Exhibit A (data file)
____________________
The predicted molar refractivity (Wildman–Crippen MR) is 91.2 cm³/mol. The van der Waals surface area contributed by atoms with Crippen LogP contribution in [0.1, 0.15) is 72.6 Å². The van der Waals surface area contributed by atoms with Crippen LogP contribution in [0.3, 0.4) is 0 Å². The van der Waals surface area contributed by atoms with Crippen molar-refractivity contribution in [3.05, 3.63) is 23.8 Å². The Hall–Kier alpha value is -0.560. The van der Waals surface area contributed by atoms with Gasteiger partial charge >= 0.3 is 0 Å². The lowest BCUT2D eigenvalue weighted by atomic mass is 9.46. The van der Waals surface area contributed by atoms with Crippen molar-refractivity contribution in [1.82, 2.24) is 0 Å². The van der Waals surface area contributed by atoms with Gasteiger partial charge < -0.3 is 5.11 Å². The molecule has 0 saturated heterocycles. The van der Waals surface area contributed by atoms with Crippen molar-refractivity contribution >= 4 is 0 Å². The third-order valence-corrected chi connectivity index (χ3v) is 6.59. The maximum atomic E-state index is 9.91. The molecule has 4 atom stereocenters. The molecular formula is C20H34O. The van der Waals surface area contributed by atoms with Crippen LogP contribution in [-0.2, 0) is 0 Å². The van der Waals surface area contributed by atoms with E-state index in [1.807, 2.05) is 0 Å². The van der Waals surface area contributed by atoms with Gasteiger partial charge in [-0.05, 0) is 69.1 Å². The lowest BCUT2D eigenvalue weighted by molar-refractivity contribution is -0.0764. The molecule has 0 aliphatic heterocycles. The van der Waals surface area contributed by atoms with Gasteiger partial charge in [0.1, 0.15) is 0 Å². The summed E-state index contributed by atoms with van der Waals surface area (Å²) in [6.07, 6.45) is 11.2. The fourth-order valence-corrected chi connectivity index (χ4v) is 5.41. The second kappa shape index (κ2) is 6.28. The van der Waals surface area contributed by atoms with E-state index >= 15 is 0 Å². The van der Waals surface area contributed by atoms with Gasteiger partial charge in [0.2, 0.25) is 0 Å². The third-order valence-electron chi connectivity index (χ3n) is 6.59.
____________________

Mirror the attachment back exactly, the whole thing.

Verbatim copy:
The predicted molar refractivity (Wildman–Crippen MR) is 91.2 cm³/mol. The van der Waals surface area contributed by atoms with Crippen LogP contribution in [0.1, 0.15) is 72.6 Å². The van der Waals surface area contributed by atoms with Crippen LogP contribution in [0.3, 0.4) is 0 Å². The van der Waals surface area contributed by atoms with Crippen molar-refractivity contribution in [3.05, 3.63) is 23.8 Å². The Hall–Kier alpha value is -0.560. The van der Waals surface area contributed by atoms with Gasteiger partial charge >= 0.3 is 0 Å². The lowest BCUT2D eigenvalue weighted by atomic mass is 9.46. The van der Waals surface area contributed by atoms with Crippen molar-refractivity contribution in [1.82, 2.24) is 0 Å². The van der Waals surface area contributed by atoms with Gasteiger partial charge < -0.3 is 5.11 Å². The molecule has 0 saturated heterocycles. The van der Waals surface area contributed by atoms with Crippen molar-refractivity contribution >= 4 is 0 Å². The third-order valence-corrected chi connectivity index (χ3v) is 6.59. The maximum atomic E-state index is 9.91. The molecule has 4 atom stereocenters. The molecular formula is C20H34O. The van der Waals surface area contributed by atoms with Crippen LogP contribution in [-0.2, 0) is 0 Å². The van der Waals surface area contributed by atoms with E-state index in [1.807, 2.05) is 0 Å². The van der Waals surface area contributed by atoms with Gasteiger partial charge in [-0.05, 0) is 69.1 Å². The lowest BCUT2D eigenvalue weighted by molar-refractivity contribution is -0.0764. The molecule has 0 aliphatic heterocycles. The van der Waals surface area contributed by atoms with Gasteiger partial charge in [0.1, 0.15) is 0 Å². The summed E-state index contributed by atoms with van der Waals surface area (Å²) in [6.07, 6.45) is 11.2. The fourth-order valence-corrected chi connectivity index (χ4v) is 5.41. The second kappa shape index (κ2) is 6.28. The van der Waals surface area contributed by atoms with E-state index >= 15 is 0 Å². The van der Waals surface area contributed by atoms with Gasteiger partial charge in [0.2, 0.25) is 0 Å². The third-order valence-electron chi connectivity index (χ3n) is 6.59.